Learn What Drives CrossFit Games Champion Tia Toomey in this Short New Documentary

“I wanna get fit to be a better version of myself. And if i can be a better version of myself, I feel unstoppable and feel like I can go out and achieve whatever I want to achieve.”

With the 2018 Reebok CrossFit Games just weeks away, the organization’s media machine is running full steam but one of the most interesting videos we’ve seen lately isn’t a production from CrossFit HQ. This time, the independent Australian company The WOD Life flew to the small town of Gladstone on the coast of sunny Queensland, Australia, to get an inside look at the reigning Fittest Woman on Earth™, Tia-Clair Toomey.

While it hits all the beats of “Here’s why I do it” and “Here’s how I do it” there are some pretty inspiring points in this thirteen-minute documentary. Take a look.

Ever humble, this video reinforces the image that was crafted of Toomey in the documentary The Redeemed and the Dominant: not interested in being better than others, but being the best version of herself. Another important quote:

I want to be able to inspire everyone in the world to do exactly what I’ve done and go out after their dreams, because if i’ve done it, anyone can do it. They’ve just got to realize what they want to do and if they believe in themselves they can go out and do it themselves.

[Hungry for more documentaries on the sport’s top athletes? Check out the brand new series on Brent Fikowski.] 

You also get a few glimpses of her actual workouts, like an EMOM of 15 calorie ski and 15 overhead squats, or

4 Rounds
12xDB tricep extensions
8x Dead hang rope climb pull ups
30x GHD hip extensions (10/15kg)

One thing that’s really clear from the footage: Tia-Clair Toomey loves, loves, loves what she does. She doesn’t see it as something to suffer through, it’s something she enjoys every minute of. Maybe that’s the trick to becoming elite.

Featured image via TheWODLife on YouTube.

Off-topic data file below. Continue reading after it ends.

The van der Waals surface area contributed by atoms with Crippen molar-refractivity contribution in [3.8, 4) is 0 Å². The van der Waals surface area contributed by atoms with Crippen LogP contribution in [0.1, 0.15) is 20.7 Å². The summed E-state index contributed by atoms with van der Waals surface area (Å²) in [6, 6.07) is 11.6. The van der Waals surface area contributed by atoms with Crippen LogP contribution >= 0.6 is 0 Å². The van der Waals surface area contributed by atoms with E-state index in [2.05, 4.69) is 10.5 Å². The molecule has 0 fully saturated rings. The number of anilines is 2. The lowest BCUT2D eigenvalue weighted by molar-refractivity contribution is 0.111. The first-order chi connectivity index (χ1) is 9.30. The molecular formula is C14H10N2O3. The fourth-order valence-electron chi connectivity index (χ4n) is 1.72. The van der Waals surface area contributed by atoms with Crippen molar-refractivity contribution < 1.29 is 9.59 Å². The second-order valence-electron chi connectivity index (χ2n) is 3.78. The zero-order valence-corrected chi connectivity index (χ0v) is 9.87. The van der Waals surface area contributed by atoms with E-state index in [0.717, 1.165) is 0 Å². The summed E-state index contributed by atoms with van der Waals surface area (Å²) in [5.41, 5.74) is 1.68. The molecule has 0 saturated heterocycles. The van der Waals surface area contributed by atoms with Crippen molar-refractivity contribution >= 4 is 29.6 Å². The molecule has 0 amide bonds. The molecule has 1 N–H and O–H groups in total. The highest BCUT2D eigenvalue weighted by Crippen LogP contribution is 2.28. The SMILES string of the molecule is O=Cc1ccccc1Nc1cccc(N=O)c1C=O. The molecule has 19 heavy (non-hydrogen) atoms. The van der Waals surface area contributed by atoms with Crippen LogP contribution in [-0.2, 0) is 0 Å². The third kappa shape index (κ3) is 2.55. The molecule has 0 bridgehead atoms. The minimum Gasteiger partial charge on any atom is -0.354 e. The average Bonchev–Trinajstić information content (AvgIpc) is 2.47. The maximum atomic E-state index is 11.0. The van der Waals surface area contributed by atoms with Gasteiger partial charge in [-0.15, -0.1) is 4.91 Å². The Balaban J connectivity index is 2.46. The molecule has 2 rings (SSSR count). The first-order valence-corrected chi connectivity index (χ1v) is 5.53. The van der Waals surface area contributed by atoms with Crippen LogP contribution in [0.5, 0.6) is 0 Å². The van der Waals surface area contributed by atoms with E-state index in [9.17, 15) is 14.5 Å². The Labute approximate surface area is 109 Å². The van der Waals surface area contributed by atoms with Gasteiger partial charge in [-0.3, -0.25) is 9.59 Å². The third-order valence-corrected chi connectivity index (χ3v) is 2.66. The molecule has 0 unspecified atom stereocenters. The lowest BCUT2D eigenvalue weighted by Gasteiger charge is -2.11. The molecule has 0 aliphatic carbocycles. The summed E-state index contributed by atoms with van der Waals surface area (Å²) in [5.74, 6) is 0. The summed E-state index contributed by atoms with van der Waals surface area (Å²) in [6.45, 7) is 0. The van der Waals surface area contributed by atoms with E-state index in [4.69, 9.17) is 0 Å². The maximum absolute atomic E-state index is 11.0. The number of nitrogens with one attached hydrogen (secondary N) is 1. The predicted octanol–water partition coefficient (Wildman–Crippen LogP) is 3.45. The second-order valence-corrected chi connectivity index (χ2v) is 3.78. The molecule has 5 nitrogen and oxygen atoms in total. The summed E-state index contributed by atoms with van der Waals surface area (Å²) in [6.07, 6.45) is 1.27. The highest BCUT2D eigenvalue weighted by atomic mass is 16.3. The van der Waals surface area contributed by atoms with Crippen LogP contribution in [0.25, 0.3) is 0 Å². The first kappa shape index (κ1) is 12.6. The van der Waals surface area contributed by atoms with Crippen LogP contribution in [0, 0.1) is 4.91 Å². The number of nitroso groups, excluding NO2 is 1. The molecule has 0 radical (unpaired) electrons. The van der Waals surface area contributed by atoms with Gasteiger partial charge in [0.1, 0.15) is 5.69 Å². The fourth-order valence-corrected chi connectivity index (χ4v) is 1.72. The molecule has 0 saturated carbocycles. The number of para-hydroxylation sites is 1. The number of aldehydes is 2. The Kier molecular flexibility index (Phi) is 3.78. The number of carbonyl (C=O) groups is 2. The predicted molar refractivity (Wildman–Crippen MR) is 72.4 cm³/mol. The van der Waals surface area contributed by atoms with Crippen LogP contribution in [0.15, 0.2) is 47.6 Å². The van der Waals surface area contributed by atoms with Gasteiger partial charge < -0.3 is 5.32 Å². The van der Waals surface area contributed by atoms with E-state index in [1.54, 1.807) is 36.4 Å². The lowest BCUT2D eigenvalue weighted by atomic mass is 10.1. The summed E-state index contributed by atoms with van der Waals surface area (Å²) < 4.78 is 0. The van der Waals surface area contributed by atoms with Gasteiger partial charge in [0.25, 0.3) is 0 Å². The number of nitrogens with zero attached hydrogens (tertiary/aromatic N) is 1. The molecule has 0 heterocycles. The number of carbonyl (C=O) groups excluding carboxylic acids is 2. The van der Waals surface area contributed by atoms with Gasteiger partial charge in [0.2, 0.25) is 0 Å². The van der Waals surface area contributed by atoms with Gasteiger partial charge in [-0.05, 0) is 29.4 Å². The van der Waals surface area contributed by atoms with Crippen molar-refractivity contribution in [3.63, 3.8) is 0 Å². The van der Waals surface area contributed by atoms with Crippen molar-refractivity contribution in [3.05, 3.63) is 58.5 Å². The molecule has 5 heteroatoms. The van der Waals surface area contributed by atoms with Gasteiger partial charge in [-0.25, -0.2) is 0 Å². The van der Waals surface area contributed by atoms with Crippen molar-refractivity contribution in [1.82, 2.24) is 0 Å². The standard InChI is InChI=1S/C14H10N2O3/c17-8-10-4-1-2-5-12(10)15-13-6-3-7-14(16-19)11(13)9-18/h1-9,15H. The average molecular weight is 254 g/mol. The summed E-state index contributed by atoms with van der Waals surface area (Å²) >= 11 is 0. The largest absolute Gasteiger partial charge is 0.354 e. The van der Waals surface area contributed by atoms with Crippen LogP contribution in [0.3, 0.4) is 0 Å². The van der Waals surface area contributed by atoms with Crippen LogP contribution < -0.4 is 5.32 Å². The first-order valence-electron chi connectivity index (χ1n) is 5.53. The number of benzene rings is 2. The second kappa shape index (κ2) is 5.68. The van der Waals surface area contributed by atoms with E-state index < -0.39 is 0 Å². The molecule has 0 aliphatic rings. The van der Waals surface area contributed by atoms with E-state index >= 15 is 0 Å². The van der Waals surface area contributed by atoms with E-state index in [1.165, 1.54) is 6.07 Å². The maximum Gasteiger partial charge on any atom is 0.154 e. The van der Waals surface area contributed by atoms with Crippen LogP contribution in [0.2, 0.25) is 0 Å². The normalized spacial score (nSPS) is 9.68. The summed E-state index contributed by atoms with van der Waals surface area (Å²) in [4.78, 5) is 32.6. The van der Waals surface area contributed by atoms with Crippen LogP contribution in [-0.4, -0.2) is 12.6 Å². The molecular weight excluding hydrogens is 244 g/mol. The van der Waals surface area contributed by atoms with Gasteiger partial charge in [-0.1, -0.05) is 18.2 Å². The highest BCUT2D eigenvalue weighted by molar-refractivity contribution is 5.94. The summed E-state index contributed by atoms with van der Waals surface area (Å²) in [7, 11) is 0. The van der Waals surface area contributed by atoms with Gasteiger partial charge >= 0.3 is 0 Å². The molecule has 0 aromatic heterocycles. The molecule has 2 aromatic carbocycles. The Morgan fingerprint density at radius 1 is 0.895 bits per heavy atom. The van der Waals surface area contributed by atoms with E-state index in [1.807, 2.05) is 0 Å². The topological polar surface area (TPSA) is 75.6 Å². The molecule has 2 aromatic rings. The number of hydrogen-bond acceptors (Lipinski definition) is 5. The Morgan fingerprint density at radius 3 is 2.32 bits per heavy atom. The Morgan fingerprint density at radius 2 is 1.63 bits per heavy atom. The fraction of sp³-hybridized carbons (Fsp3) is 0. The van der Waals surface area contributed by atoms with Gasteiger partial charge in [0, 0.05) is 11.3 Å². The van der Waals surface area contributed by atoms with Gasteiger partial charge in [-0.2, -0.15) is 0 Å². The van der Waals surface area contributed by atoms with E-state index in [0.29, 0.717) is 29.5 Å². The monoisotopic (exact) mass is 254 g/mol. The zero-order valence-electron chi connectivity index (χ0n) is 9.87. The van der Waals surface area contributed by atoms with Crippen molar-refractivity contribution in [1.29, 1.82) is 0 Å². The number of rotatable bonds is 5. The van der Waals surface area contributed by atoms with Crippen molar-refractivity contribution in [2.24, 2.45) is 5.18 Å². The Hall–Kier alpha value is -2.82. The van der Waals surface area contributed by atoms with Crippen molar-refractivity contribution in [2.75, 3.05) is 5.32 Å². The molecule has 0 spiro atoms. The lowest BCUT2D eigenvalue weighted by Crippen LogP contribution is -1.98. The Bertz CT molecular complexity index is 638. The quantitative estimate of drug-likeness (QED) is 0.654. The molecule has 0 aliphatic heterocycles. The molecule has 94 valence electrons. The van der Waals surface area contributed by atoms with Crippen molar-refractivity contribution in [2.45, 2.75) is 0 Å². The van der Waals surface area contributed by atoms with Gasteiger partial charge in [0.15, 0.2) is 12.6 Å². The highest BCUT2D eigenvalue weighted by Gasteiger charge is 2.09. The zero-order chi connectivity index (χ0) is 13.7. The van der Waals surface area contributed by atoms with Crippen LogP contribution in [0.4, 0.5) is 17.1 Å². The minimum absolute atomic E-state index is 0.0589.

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Nick is a content producer and journalist with over seven years’ experience reporting on four continents. His first articles about health were on a cholera outbreak in rural Kenya while he was reporting for a French humanitarian organization. His next writing job was covering the nightlife scene in Shanghai. He’s written on a lot of different kinds of things, but his passion for health ultimately led him to cover it full time.Shanghai was where he managed to publish his first health related article (it was on managing diarrhea), he then went on to produce a radio documentary about bodybuilding in Australia before he finished his Master’s degrees in Journalism and International Relations and headed to New York City. Here, he’s been writing on health full time for more than five years for outlets like Men's Health, VICE, and Popular Science.Nick’s interest in health kind of comes from an existential angle: how are we meant to live? How do we reach our potential? Does the body influence the mind? (Believe it or not, his politics Master’s focused on religion.)Questions like these took him through a lot of different areas of health and fitness like gymnastics, vegetarianism, kettlebell training, fasting, CrossFit, Paleo, and so on, until he realized (or decided) that strength training fit best with the ideas of continuous, measurable self improvement.At BarBend his writing focuses a little more on nutrition and long-form content with a heaping dose of strength training. His underlying belief is in the middle path: you don’t have to count every calorie and complete every workout in order to benefit from a healthy lifestyle and a stronger body. Plus, big traps are cool.